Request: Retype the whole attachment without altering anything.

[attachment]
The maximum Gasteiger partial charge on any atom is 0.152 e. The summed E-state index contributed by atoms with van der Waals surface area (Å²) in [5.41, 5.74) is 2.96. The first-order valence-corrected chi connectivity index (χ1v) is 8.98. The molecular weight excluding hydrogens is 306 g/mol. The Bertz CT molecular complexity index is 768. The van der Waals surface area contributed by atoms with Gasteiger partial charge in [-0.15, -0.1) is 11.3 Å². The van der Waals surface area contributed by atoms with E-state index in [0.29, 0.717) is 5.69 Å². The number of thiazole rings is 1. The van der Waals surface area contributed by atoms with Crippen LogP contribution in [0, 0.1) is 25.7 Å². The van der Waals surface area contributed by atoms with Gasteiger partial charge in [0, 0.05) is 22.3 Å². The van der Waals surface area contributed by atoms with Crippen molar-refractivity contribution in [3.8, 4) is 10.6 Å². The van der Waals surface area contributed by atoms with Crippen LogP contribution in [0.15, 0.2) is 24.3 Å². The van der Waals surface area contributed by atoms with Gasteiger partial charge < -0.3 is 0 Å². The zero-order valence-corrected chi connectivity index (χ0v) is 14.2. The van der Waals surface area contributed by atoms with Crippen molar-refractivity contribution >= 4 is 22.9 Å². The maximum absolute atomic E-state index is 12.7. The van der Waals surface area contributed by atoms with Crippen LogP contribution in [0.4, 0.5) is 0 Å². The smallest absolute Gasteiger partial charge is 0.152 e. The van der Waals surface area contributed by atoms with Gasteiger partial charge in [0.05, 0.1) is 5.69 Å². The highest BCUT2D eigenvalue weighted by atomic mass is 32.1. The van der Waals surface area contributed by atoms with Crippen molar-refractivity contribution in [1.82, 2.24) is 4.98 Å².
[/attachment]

The maximum Gasteiger partial charge on any atom is 0.152 e. The summed E-state index contributed by atoms with van der Waals surface area (Å²) in [5.41, 5.74) is 2.96. The first-order valence-corrected chi connectivity index (χ1v) is 8.98. The molecular weight excluding hydrogens is 306 g/mol. The Bertz CT molecular complexity index is 768. The van der Waals surface area contributed by atoms with Gasteiger partial charge in [-0.15, -0.1) is 11.3 Å². The van der Waals surface area contributed by atoms with E-state index in [0.29, 0.717) is 5.69 Å². The number of thiazole rings is 1. The van der Waals surface area contributed by atoms with Crippen LogP contribution in [0, 0.1) is 25.7 Å². The van der Waals surface area contributed by atoms with Gasteiger partial charge in [0, 0.05) is 22.3 Å². The van der Waals surface area contributed by atoms with Crippen molar-refractivity contribution in [3.8, 4) is 10.6 Å². The van der Waals surface area contributed by atoms with Crippen LogP contribution in [0.15, 0.2) is 24.3 Å². The van der Waals surface area contributed by atoms with Gasteiger partial charge < -0.3 is 0 Å². The zero-order valence-corrected chi connectivity index (χ0v) is 14.2. The van der Waals surface area contributed by atoms with Crippen molar-refractivity contribution >= 4 is 22.9 Å². The maximum absolute atomic E-state index is 12.7. The van der Waals surface area contributed by atoms with Crippen LogP contribution in [0.4, 0.5) is 0 Å². The smallest absolute Gasteiger partial charge is 0.152 e. The van der Waals surface area contributed by atoms with Gasteiger partial charge in [0.05, 0.1) is 5.69 Å². The highest BCUT2D eigenvalue weighted by atomic mass is 32.1. The van der Waals surface area contributed by atoms with Crippen molar-refractivity contribution in [1.82, 2.24) is 4.98 Å².